The Penfound family's Challenger jumps over the moon on its maiden flight!
Audrey Mackey of Bancroft shot this very kewl picture of Bryan Quickmire on the initital test flight of the just completed Challenger II 582. She used a Canon EOS Digital Rebel and a telephoto zoom lens at a 400mm effective focal length.
(Photo by Audrey Mackey)
Audrey's photo could have been titled "Challenger Jumps Over The Moon" however we chose "Two Miles High" from Bryan's diary of the ferry flight the next day when the aircraft was relocated to its new home base. You will deduce that it was not his usual low and slow mission - max altitude was 12,000 feet!
Two Miles High
Earlier the sky was clear. Now at takeoff
time it's overcast,
We launch, point the point the nose southwest.
The overcast develops cracks, becomes broken.
Throttle forward and stick back - we loosen
the reins and head up,
The ceiling of cloud is soon replaced by
a ceiling of another kind,
Throttle back to cruise. Set the pitch trim
for hands off.
On the ground it was +15C, a summer morning.
The radio monitors 121.5 which is silent.
The route is a dogleg. First more south
The clouds are scattered here, broken there,
Most clouds top out well below, some reach
up towards us,
Caught in glimpses between the white and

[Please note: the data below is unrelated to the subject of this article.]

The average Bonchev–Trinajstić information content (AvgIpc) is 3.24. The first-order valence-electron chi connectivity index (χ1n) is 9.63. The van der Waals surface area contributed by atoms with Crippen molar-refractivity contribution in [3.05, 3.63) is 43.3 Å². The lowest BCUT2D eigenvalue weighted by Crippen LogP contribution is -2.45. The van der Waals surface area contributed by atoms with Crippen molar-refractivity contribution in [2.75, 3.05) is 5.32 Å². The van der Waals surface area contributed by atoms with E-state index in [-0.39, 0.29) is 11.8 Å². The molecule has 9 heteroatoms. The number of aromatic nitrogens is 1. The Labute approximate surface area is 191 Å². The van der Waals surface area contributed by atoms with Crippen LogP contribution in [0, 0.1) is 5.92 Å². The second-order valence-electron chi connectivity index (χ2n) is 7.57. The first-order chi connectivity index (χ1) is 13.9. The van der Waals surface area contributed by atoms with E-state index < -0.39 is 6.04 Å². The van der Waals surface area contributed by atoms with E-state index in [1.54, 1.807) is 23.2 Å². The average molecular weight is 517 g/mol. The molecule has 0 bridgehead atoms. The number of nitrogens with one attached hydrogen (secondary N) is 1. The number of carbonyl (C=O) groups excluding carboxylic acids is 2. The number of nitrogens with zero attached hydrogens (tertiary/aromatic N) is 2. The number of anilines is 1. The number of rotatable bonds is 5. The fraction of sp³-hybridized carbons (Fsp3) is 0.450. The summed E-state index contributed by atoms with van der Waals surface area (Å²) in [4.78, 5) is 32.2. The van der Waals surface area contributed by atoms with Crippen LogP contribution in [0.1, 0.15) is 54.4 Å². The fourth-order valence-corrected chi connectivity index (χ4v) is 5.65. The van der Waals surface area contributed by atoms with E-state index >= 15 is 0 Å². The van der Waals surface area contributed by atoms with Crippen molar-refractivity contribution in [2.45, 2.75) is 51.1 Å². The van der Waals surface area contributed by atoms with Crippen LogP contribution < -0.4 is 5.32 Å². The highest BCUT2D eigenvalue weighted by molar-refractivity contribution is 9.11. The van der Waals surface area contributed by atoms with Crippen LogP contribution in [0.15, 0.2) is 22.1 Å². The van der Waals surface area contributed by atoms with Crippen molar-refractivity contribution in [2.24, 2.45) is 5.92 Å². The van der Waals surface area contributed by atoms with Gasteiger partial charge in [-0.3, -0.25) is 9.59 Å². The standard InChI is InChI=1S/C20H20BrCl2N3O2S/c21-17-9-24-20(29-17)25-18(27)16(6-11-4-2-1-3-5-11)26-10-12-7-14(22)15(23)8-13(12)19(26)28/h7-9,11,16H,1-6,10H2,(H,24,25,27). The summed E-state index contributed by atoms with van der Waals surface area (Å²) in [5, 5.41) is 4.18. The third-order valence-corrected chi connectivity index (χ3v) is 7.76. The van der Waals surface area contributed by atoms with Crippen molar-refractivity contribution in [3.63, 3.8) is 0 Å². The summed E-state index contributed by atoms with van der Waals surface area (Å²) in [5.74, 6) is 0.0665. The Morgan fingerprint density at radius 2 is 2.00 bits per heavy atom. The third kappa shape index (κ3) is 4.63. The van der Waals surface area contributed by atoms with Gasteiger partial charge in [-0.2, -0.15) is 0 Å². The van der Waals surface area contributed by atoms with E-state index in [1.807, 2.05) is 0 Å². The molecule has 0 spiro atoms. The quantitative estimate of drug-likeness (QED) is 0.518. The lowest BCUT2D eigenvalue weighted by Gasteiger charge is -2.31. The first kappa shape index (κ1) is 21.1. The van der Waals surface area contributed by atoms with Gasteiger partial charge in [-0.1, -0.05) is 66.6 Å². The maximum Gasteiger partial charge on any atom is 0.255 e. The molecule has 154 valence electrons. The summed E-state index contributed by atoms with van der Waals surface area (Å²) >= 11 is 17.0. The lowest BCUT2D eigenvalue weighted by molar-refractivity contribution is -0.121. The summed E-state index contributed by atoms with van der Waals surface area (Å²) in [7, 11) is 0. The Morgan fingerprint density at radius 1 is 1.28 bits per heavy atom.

gray of the clouds,
The vista is constantly changing yet somehow
remains the same.
The GPS says the plane is moving over the
ground at 100 mph,
We are suspended not just in space but in
time as well.
Our turn point lies on the southern edge
of the Canadian Shield.
Snippets visible of the ground below
Still many blue splotches but now,
Up here, two miles high, the tops of most
clouds are a mile below.
It occurs to me that this is like a glass
The bottom of this sea of air is lakes and
Thirty miles from the destination, the GPS
calls for attention,
At 500 fpm it will take 20 minutes to get
down to circuit altitude.
If we simply turned the engine off,
In that half hour we could glide
I ignore the VNAV. It's far too grand up
Arriving over the destination we are still
two miles high.
In spite of our best intentions though,
at the the end of the canyon
A one eighty to head south and we eventually
To the east a towering cumulus offers a
We head over and spiral down around it,
Nearing the base we widen the circle, then
head out and away,
Now down below 4,000 feet, less than one
Down, down we go, in a giant racetrack.
A low and over to waggle the wings at the
Touch down, taxi in, shut down.
No miles high.
This coming back to earth is not an easy
(Text by Bryan Quickmire)
Most Challengers are flown primarily by one pilot, a few are flown by partners. This Challenger will be flown by three generations of the Penfound family - all at the same time! None were pilots before so five are training concurrently!
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